When Donald Trump jumped into the presidential race a year ago, few thought the New York real estate mogul had much of chance to actually win the Republican Party nomination. His brash style was in sharp contrast to most of his primary opponents. Now the businessman and reality show star is the ultimate survivor as the presumptive GOP nominee.
A local psychology professor set out to see what makes Trump tick and created a psychological portrait of the man. What resulted became the June 2016 cover story of The Atlantic magazine.
Read the Atlantic article: The Mind of Donald Trump
“[I was] trying to describe what this man is fundamentally about psychologically without resorting to diagnosis,” said the author, Dan McAdams, a professor of psychology at Northwestern University where he is also the director of the Foley Center for the Study of Lives. “Trying to be objective, trying to be dispassionate, and try to use principles from personality and developmental psychology to apply, to understand who he is and what he’s about.”
McAdams doesn’t know Trump personally, nor did he interview the presumptive GOP nominee.
“We asked him for the interview, but he said no,” McAdams said. “I spent a lot of time reading about Donald Trump. … Immersing myself in all things Trump for about two or three months. The big question for me early on was, 'What's behind the mask of Donald Trump?’
“That was hard to find. I spent a lot of time talking about the role: how he is as an actor, his high extroversion, his social dominance, his very low agreeableness.”
McAdams said when you look behind this so-called mask, you find a story about winning.
“I think it’s the motto of his life story: to win, to drive hard, to be number one,” he said. “I think he wants to win this election, but I’m not sure that he really wants to be president.”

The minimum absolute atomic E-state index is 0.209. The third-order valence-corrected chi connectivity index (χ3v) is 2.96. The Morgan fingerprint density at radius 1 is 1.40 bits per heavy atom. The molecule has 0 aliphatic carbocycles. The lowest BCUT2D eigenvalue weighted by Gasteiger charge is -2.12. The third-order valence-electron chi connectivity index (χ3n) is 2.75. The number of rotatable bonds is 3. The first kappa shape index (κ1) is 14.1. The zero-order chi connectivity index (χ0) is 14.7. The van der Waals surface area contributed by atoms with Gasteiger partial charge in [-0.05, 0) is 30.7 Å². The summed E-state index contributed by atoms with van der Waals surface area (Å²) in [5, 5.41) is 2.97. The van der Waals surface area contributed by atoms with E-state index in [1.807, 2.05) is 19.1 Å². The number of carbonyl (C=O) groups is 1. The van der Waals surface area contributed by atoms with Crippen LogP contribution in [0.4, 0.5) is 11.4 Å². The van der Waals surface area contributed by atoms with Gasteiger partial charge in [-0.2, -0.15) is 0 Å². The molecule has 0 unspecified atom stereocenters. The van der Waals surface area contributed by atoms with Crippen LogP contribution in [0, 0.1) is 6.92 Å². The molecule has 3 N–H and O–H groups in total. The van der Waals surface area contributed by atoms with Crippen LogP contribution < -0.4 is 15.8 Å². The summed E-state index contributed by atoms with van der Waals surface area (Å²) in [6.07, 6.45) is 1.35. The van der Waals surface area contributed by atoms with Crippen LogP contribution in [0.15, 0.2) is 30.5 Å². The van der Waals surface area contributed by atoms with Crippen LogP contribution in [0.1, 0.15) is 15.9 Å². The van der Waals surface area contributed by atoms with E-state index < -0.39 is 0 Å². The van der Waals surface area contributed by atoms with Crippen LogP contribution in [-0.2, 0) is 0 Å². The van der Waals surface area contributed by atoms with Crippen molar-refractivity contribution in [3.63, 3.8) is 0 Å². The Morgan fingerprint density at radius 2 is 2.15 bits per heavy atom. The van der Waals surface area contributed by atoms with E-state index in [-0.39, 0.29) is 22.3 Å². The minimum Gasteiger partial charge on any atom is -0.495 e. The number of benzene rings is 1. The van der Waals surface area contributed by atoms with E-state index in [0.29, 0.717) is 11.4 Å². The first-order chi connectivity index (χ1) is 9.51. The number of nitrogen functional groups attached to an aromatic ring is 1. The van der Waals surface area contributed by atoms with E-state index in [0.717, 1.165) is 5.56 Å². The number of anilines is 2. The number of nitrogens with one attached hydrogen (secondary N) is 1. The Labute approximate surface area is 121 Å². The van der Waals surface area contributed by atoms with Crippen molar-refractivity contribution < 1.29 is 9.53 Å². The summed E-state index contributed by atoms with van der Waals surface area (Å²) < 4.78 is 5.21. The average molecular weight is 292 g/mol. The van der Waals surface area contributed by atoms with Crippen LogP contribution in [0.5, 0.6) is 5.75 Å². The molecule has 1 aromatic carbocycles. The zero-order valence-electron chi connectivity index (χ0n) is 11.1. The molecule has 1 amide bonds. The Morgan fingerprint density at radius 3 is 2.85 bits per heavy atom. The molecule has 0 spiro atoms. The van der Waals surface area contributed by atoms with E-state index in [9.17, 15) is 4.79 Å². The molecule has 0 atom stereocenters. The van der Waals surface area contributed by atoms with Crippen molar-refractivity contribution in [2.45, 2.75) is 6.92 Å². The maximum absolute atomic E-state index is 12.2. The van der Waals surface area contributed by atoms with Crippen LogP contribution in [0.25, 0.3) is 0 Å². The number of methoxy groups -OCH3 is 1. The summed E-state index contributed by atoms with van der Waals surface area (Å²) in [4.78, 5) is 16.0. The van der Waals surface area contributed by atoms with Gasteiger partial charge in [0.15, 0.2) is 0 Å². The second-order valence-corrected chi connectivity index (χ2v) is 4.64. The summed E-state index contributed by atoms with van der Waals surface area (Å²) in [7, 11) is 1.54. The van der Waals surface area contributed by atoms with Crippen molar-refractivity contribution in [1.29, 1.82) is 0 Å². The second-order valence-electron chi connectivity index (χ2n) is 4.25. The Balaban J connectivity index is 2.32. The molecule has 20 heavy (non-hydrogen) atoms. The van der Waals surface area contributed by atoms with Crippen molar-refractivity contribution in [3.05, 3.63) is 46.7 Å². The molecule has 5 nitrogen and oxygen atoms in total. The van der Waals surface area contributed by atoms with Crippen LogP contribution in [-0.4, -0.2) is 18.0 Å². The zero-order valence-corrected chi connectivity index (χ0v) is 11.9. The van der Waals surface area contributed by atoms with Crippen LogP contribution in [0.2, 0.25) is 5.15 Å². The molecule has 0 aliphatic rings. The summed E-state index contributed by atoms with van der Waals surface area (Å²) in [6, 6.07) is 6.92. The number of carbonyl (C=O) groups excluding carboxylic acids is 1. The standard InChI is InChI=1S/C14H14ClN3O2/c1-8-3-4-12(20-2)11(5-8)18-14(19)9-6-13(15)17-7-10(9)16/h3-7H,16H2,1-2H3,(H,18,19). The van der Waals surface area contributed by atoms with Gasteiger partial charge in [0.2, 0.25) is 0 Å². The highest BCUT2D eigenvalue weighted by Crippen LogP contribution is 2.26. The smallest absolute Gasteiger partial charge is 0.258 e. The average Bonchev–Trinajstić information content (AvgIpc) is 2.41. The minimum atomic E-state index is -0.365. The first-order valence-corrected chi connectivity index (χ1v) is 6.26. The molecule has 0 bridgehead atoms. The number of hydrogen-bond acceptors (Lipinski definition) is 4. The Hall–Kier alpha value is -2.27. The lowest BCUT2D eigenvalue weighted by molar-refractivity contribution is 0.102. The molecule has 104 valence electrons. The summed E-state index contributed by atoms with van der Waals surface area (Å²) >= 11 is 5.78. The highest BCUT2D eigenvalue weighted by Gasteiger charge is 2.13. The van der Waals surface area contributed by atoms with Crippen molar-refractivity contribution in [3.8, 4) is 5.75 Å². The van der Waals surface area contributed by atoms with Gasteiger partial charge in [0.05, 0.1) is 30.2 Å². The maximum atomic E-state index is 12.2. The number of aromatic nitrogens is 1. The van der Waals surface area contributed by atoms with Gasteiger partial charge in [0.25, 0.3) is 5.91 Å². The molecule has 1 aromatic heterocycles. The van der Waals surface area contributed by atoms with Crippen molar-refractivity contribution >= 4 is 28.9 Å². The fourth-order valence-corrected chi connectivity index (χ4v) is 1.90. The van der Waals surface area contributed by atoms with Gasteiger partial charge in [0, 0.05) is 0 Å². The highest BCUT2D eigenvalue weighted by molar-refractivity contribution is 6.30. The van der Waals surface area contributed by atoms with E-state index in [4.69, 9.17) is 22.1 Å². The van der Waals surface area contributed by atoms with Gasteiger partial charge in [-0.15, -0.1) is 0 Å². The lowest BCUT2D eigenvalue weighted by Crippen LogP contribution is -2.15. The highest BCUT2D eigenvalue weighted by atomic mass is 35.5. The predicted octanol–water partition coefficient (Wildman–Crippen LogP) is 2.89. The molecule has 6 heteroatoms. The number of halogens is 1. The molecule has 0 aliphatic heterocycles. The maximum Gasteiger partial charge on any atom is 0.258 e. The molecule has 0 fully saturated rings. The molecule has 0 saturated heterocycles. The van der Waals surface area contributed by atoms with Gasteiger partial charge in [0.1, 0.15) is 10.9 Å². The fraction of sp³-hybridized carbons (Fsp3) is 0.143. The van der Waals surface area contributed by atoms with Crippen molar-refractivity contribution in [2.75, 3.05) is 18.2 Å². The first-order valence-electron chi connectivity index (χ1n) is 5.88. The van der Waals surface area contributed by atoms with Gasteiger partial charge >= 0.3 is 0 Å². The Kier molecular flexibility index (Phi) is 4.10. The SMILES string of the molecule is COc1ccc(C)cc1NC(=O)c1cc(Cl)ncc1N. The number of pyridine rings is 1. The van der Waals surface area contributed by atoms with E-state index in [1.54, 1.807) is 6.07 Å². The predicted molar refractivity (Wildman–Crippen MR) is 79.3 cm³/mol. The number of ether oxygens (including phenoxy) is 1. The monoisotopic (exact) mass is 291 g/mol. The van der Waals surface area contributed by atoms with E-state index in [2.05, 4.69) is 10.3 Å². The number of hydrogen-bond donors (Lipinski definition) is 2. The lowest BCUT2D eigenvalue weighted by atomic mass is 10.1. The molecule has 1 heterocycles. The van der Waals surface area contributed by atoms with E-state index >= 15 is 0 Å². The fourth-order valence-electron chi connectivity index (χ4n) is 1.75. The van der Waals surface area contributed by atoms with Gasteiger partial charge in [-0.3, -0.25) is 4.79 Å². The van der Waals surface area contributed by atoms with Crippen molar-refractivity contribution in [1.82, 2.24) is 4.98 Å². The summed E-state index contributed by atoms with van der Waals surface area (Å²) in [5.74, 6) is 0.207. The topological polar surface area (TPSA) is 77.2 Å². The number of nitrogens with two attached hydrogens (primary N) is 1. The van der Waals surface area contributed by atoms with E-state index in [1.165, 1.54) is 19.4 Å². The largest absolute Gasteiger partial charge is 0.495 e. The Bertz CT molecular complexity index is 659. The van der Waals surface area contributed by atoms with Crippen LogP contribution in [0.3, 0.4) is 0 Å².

McAdams says Trump’s combination of extreme extroversion and very low agreeableness does not look like a recipe for presidential success when you compare his traits to those of past presidents. But, he says the findings aren’t inherently negative.
“In terms of the personality, you could argue, ‘Yeah, low agreeableness, maybe that’s a good thing because then you don’t get swayed when you’re doing negotiations, you don’t get swayed by sentimentality,’” McAdams said. “So you could put a positive spin on this. I don’t want to suggest that it’s necessarily negative.
“I’ve gotten a lot of mail from some Trump supporters who say, ‘We loved your article, it was great! That’s why we like him.’”
In the following excerpt from his Atlantic article, McAdams further describes his goals for the piece:
“Trump’s personality is certainly extreme by any standard, and particularly rare for a presidential candidate; many people who encounter the man—in negotiations or in interviews or on a debate stage or watching that debate on television—seem to find him flummoxing. In this essay, I will seek to uncover the key dispositions, cognitive styles, motivations, and self-conceptions that together comprise his unique psychological makeup. Trump declined to be interviewed for this story, but his life history has been well documented in his own books and speeches, in biographical sources, and in the press. My aim is to develop a dispassionate and analytical perspective on Trump, drawing upon some of the most important ideas and research findings in psychological science today.”
McAdams is also the author of the book, “George W. Bush and the Redemptive Dream: A Psychological Portrait and The Art and Science of Personality Development.”
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